Merci Montreal!

Today I gave the opening keynote for the Quebec Library Association Annual Conference whose theme was libraries as learning organizations. Here are the slides from the presentation.

Montreal is a beautiful city and the people are very friendly. I’m amazed at how easily everyone transitions from French to English in conversations. We should strive for this level of personal bilingualism in the US.

Innovating During a Time of Change

Slides from my presentation this morning at Computers in Libraries. More thoughts later…

Innovative Services & Practices

I’ve come full circle this afternoon by coming back to the Cultivating Innovation & Change track. This late afternoon session on Innovative Services & Practices is being presented by John Blyberg, Gretchen Hams, Sarah Ludwig, Kate Sheehan from the Darien Library. Serve community of 20-20K people.

John kicked things off.

Libraries have not been preparing for the future in a way that is sustainable. Traditional library services misaligned with needs of the users. Took services apart and reassembled to meet needs of the users. “Delete” the reference desk.

Sometimes we fail with innovation. That’s ok.

We have to adapt and be willing to adapt.

Innovate. Fail. Adapt.

Users do not see drastic change they see us responding to their needs.

If you build change and innovation into your culture your staff and users will come to expect it.


Gretchen – Children’s Librarian

Children’s librarians don’t always get a seat at the innovation table.

Picture books start with QJ. We’re asking customers to assume this knowledge.

Reorganized picture books and used color coded labels to empower browsers and searchers.

People come to the library as a 3rd place – especially in the winter to get out and socialize.

Just putting computers in the children’s room is not good enough.We need to find ways for them to collaborate.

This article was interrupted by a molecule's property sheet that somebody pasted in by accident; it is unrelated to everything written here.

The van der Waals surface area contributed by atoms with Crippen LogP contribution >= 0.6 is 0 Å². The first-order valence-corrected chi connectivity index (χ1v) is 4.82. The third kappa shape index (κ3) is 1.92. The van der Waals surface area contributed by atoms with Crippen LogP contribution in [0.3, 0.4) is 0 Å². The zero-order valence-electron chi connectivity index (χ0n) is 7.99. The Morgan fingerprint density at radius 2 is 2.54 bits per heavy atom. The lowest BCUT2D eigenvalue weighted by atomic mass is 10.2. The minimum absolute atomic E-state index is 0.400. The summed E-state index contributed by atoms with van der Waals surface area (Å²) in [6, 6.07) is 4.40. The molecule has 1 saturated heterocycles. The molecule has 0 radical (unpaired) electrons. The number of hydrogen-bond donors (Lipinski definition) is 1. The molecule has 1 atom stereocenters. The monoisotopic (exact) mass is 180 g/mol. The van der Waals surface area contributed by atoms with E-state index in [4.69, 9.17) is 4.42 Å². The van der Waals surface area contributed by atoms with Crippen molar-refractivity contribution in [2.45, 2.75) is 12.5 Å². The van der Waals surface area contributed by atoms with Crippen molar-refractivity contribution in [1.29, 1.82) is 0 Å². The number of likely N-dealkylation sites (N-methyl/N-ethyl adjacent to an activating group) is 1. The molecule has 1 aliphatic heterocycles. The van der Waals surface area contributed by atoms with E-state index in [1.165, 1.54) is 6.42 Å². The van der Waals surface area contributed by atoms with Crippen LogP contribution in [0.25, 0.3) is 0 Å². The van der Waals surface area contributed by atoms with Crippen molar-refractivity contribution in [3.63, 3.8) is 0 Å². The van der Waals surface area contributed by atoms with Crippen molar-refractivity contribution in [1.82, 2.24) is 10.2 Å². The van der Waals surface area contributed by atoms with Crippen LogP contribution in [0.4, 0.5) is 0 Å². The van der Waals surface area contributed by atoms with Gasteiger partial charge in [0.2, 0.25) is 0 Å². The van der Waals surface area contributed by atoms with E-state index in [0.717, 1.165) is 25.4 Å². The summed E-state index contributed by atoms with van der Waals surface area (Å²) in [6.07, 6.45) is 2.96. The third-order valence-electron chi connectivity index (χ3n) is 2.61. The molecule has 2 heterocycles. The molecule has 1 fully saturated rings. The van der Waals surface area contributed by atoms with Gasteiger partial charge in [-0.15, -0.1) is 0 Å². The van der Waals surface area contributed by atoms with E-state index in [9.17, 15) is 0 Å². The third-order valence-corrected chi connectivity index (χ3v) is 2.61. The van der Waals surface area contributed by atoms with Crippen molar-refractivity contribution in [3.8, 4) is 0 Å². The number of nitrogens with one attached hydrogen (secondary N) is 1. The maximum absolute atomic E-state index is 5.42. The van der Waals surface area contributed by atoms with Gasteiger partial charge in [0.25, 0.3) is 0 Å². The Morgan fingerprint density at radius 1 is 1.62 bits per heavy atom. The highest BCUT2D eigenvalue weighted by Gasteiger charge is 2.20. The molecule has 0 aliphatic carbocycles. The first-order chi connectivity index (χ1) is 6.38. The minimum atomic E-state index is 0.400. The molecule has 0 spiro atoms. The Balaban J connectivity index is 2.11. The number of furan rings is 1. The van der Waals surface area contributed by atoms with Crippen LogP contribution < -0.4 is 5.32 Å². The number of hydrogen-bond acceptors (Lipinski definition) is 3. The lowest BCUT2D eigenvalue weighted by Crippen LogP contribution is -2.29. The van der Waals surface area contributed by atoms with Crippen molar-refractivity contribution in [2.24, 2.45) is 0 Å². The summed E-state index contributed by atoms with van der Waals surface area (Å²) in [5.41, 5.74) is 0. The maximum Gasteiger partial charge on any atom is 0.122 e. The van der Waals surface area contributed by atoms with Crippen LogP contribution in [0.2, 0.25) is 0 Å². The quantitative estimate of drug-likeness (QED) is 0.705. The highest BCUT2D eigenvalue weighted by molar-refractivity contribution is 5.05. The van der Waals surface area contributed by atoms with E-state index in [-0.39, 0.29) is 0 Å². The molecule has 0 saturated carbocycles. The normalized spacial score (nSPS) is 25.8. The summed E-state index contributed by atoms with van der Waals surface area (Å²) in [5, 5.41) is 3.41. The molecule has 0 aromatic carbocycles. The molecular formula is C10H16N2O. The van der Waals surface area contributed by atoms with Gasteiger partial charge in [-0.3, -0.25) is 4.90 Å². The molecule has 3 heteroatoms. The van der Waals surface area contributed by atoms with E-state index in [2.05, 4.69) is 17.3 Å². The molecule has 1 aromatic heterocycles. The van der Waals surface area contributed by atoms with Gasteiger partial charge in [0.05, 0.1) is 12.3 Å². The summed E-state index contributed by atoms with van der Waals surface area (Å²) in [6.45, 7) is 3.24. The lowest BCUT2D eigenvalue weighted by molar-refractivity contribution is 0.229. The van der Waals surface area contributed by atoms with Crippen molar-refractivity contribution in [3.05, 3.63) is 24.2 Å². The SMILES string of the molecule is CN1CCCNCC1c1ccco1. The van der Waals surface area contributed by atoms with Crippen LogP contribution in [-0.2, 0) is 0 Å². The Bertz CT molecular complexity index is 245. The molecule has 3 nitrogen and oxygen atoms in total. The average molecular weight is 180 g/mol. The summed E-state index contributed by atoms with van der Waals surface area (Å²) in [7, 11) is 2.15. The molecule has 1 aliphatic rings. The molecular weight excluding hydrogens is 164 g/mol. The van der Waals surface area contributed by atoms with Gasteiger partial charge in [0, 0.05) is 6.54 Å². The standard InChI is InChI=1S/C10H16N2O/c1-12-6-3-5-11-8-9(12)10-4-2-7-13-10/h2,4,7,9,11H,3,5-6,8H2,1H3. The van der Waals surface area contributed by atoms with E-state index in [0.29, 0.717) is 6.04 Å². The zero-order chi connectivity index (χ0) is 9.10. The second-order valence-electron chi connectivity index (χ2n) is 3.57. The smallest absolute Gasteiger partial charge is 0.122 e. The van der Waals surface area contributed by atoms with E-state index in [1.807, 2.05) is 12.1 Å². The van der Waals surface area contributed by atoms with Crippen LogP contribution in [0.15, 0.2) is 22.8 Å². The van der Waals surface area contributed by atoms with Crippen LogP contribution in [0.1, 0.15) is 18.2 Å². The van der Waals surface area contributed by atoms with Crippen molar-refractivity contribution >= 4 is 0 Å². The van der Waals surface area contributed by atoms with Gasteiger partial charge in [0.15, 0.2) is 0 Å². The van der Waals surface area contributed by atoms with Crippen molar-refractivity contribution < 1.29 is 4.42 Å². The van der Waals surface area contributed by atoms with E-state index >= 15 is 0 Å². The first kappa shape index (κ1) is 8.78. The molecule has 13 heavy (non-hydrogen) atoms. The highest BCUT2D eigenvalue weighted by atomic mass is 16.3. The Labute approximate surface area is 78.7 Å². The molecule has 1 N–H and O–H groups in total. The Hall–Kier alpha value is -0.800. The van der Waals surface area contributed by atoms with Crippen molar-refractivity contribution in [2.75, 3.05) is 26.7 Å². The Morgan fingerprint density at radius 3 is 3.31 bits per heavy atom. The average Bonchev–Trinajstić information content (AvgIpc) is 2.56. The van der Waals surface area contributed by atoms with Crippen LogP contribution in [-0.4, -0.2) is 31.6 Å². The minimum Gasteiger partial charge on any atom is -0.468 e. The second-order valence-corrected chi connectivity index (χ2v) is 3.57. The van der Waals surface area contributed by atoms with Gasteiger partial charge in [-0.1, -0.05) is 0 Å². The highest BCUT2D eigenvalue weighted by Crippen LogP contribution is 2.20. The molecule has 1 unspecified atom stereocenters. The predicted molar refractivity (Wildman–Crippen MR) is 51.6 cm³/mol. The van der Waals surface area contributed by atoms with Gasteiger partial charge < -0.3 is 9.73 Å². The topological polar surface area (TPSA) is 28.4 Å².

Story time should not be one way. Kids should participate.

Examples of innovation: kids giving tours of the library, signs made by kids.

We’ve been missing a special demographic by focusing on only the kids and not their parents who don’t always know about adult services available.

Sarah – Teen and Technology Librarian

Teen room does not have a service desk

Teen space has all glass walls to see what is going on from outside

Trust teens with their space. If you give them the trust they will respect the space.

All furniture is movable.

Teens can move it where ever they want and whenever they want.

Let them make it their own!

Gaming – you should be doing it if you are serving teens.

DPL does not program around it. Just leave it open for them to use as they want.

Use tools to reach teens – Facebook.

If working with teens it is not appropriate to use a personal Facebook page. Need to have a professional teen librarian appearance. Do not friend coworkers or other adults. Only teens.

Kate – Reference

Reference is dead. Roving.

Long term wanted to move to 1 on 1 reference.

Meet people at their need without being invasive.

Allow people to browse independently.

When you change your space you have more space.

Reference desk was scary! Now a small curvy table.

Put 300 and 600 personal finance together.